What would a drunk Ben Bernanke say? And would 100 tiny Bernankes be physically dangerous? Ezra and Neil discuss.
A new report gives U.S. infrastructure a D+. But things might not be quite as bleak as they sound.
Ezra and Neil discuss the Cyprus bailout proposal that would make bank customers foot much of the bill.
Neil and Dylan discuss the Economic Report of the President, the annual paper that gives a rundown on what the president's in-house economics team thinks about the forces shaping the U.S. economy.
Dylan Matthews and Brad Plumer discuss the impending death of Google Reader — and what it says about the changing shape of the Internet.
Sarah Kliff and Brad Plumer discuss why the price of an MRI can vary so widely in Washington DC--and that this might mean for health policy.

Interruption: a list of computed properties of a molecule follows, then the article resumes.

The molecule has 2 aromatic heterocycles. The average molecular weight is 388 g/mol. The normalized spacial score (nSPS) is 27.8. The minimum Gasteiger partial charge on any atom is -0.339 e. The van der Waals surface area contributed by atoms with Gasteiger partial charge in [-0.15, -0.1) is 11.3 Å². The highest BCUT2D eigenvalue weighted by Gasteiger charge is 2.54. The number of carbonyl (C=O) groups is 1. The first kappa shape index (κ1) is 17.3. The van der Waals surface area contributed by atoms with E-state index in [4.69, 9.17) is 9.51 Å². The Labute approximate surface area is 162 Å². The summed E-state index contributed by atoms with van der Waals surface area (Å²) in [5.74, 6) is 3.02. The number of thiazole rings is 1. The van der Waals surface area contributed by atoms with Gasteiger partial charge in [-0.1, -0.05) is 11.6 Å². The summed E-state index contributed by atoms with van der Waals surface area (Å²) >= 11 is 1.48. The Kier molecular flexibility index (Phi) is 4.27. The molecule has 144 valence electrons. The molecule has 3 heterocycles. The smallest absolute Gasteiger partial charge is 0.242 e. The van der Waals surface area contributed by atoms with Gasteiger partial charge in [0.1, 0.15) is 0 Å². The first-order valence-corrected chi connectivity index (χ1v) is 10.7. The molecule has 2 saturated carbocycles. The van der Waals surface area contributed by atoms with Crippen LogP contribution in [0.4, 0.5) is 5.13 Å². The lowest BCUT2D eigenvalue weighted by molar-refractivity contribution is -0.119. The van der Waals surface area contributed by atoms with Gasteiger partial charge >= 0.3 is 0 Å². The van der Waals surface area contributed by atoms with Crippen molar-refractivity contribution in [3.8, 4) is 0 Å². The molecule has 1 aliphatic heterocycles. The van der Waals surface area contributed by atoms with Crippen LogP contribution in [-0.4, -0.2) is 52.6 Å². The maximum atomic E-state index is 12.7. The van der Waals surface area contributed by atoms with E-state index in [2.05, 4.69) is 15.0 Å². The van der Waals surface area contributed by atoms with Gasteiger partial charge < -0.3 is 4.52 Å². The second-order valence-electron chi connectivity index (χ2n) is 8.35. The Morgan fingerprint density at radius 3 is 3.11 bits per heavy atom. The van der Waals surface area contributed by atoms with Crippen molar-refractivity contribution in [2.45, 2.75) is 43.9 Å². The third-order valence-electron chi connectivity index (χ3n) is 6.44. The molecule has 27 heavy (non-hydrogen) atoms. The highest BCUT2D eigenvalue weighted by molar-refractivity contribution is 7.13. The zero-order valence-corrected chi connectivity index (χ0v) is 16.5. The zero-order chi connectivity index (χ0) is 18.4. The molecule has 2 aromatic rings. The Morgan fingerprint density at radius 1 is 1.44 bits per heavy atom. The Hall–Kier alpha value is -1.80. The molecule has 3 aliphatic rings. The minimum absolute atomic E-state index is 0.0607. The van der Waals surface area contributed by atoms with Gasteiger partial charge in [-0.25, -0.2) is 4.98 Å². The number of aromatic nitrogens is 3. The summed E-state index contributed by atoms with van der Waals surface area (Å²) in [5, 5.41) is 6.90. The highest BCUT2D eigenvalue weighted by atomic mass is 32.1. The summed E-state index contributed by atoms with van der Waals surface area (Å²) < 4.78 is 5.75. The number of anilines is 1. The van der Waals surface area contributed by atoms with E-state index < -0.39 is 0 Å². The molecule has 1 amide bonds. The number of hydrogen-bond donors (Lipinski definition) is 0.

Neil and Ezra are very excited that it is, finally, budget season. But there's a lot in the Ryan budget that still isn't spelled out.
Neil Irwin and I discuss the demise of Intrade and whether U.S. regulators should go easy on prediction markets.
Neil Irwin and I jab about the jobs report and whether the sequester will stop the progress we're seeing in its tracks.
What happens when a state passes an abortion law that near certainly violates Roe v. Wade? Suzy Khimm and Sarah Kliff discuss.
Neil Irwin and I talk about the Dow's "peak" and whether it matters.
Suzy Khimm and I discuss Jeb Bush's evolving positions on immigration and a path to citizenship.
Jim Tankersley tries to convince me the U.S. economy is doomed. I try to convince him it isn't.
The Republicans want to give the White House control. The White House wants to give the Republicans means-testing. Ezra and Sarah discuss the increasingly weird sequester debate.
Brad Plumer and Ezra Klein wonder whether anyone will even notice the sequester once it goes into effect, and if not, what that means for ever replacing it.
Ever wished you could hear the Wonkbloggers just...talking? No? Well, here's your chance anyway. In today's inaugural edition, Ezra and Sarah talk about whether we need single-payer health care.